“She diligently pursued the goals that she set,” Brown said. “She also was a member of my church (First AME Zion).”
Shirley met Brown in person at the Lonsdale Celebration this past weekend.
“Her first love was Lonsdale,” Shirley says.
The kitchen table is filled with awards and recognitions from the Knoxville Legal Aid Society, African-American Women, the National Conference of Christians and Jews, Knoxville Public Housing, Knox County Schools, Knoxville Tenant Council, AME Zion Church and the Dr. Martin Luther King Jr. Commemoration Commission.
“This is just my little collection,” Shirley Moss apologizes, noting some awards ended up with other children and grandchildren. “She received things we didn’t even know about.”
Not long before she died in June 1998, Cartwright described herself to a Knoxville News-Sentinel reporter as “a diverse person with many interests.”
“You have to listen to Mrs. Cartwright,” the writer said, “at least officials in this town do. She does not easily take no for an answer, nor is she likely to be put off by what appears to be casual indifference.”
Shirley says her mother was known to show up at housing and school meetings, looking after the interests of Lonsdale and others.
“If nobody else was there, she was there,” Moss says.
Cornelia pretty much raised two boys and two girls on her own. Shirley says she didn’t know her father, Clayborne, well. He was a professional baseball player in the Negro League for a team based out of Nashville, Tenn. Later he became a correctional officer in the state prison system and was, for a time, a personal guard for the assassin of Dr. Martin Luther King Jr.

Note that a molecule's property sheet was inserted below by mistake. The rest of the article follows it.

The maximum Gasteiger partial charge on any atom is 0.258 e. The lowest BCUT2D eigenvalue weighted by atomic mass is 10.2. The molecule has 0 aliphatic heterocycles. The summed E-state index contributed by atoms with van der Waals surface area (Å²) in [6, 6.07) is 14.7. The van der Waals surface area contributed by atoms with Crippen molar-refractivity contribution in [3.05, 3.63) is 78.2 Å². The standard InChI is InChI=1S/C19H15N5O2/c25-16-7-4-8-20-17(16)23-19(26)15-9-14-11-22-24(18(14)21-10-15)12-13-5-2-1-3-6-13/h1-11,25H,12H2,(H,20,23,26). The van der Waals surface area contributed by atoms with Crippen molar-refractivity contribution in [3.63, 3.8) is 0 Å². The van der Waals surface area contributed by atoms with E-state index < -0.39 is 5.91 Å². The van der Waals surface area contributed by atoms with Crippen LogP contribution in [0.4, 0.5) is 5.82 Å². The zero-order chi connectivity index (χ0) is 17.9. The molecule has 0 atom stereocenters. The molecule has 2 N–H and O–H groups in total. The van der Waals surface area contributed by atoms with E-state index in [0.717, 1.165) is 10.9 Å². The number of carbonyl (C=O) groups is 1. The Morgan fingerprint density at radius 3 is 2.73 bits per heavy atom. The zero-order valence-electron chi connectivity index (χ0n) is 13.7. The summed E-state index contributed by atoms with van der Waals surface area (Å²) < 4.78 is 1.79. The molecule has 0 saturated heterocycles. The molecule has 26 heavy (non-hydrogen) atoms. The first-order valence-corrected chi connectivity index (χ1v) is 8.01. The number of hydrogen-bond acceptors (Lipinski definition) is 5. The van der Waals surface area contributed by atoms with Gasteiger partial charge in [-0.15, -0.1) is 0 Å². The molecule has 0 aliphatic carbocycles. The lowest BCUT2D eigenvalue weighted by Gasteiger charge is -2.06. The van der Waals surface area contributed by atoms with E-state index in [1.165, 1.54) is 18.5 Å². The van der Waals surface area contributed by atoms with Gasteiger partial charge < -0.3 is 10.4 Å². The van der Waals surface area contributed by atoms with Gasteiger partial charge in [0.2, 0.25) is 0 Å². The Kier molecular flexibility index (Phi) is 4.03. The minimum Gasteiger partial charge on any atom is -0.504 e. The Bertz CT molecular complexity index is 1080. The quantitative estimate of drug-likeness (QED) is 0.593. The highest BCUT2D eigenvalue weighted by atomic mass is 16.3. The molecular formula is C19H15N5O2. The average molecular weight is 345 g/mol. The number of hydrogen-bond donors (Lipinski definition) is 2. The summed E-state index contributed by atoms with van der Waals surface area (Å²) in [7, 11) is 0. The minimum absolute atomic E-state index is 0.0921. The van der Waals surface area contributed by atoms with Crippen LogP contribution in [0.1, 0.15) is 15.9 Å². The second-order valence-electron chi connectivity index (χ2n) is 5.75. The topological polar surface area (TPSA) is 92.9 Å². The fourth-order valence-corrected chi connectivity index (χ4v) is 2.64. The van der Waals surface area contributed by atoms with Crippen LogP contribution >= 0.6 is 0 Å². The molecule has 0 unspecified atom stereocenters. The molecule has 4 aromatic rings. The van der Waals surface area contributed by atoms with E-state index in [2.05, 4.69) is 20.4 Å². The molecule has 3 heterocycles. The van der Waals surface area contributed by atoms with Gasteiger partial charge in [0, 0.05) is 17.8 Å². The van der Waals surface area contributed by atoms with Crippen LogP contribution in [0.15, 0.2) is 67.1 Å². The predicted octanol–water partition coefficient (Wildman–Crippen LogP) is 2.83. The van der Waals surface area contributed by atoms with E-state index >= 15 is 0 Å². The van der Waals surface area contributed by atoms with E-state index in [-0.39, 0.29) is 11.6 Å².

Shirley eventually migrated to North Carolina to attend Livingstone College, married Grady Moss Jr., and built a 38-year teaching career, mostly at Knox Middle School, before retiring. She also has a master’s degree from Duke University.
Grady and Shirley’s son, Ernest, now 35, is assistant track and field coach for Radford University, and he played the role of official family photographer over the weekend.
On their trip west over the mountains, the Mosses stopped in Asheville, where friend Canary Brooker gave them enough supplies for middle school and high school students to fill up half of their Hyundai Tucson. Those items also were distributed Saturday.
The Lonsdale Homecoming Celebration allowed Shirley to see cousins from as far away as Michigan and New Jersey and friends from her old neighborhood.
“We ate good,” she says, giving a special nod to the vendor who made fried green tomatoes “that were out of sight.”
The Mosses also made sure to have their pictures taken under a Cornelia Cartwright Avenue street sign. Shirley only came to know about the street’s being renamed for her mother within the past year.
“We didn’t know the city and community had done this,” she says.
An 85-year-old cousin who Shirley spoke with last Christmas told Shirley that she had heard about the street named for Cornelia, but she wasn’t sure.
Moss went to Mapquest on her computer, plugged in her mother’s name as a destination point for Knoxville, and was given directions to it.
“Then I got excited,” Shirley says.
She started sharing her excitement with family, including Karina, and began planning the family’s trip to the annual Lonsdale Homecoming Celebration. The idea for the school supplies followed quickly.
Back home, Shirley says the trip was everything she expected.
“I’m real pleased that the community is continuing with my mother’s work,” she says.
Contact Mark Wineka at firstname.lastname@example.org or 704-797-4263.